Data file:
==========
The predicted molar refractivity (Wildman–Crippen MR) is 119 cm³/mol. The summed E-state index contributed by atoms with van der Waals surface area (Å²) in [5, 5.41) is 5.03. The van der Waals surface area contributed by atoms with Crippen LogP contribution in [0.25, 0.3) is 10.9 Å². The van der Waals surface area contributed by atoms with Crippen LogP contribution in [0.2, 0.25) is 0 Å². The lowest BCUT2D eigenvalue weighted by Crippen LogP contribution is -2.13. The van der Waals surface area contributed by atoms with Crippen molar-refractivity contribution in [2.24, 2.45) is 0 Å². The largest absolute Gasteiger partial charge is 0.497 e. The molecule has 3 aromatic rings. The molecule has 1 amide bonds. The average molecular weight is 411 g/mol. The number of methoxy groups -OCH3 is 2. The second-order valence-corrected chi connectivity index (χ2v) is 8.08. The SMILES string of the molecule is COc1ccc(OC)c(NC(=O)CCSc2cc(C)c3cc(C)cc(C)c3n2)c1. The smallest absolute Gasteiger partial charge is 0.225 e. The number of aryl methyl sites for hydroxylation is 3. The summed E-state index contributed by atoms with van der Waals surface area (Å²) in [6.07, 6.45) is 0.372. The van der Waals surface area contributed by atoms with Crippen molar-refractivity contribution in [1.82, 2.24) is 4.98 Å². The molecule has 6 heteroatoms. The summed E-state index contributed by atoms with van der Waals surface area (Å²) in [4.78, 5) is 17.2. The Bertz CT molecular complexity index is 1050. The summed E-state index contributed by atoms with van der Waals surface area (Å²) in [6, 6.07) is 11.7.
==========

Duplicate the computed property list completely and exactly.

The predicted molar refractivity (Wildman–Crippen MR) is 119 cm³/mol. The summed E-state index contributed by atoms with van der Waals surface area (Å²) in [5, 5.41) is 5.03. The van der Waals surface area contributed by atoms with Crippen LogP contribution in [0.25, 0.3) is 10.9 Å². The van der Waals surface area contributed by atoms with Crippen LogP contribution in [0.2, 0.25) is 0 Å². The lowest BCUT2D eigenvalue weighted by Crippen LogP contribution is -2.13. The van der Waals surface area contributed by atoms with Crippen molar-refractivity contribution in [2.24, 2.45) is 0 Å². The largest absolute Gasteiger partial charge is 0.497 e. The molecule has 3 aromatic rings. The molecule has 1 amide bonds. The average molecular weight is 411 g/mol. The number of methoxy groups -OCH3 is 2. The second-order valence-corrected chi connectivity index (χ2v) is 8.08. The SMILES string of the molecule is COc1ccc(OC)c(NC(=O)CCSc2cc(C)c3cc(C)cc(C)c3n2)c1. The smallest absolute Gasteiger partial charge is 0.225 e. The number of aryl methyl sites for hydroxylation is 3. The summed E-state index contributed by atoms with van der Waals surface area (Å²) in [6.07, 6.45) is 0.372. The van der Waals surface area contributed by atoms with Crippen molar-refractivity contribution in [1.82, 2.24) is 4.98 Å². The molecule has 6 heteroatoms. The summed E-state index contributed by atoms with van der Waals surface area (Å²) in [4.78, 5) is 17.2. The Bertz CT molecular complexity index is 1050. The summed E-state index contributed by atoms with van der Waals surface area (Å²) in [6, 6.07) is 11.7.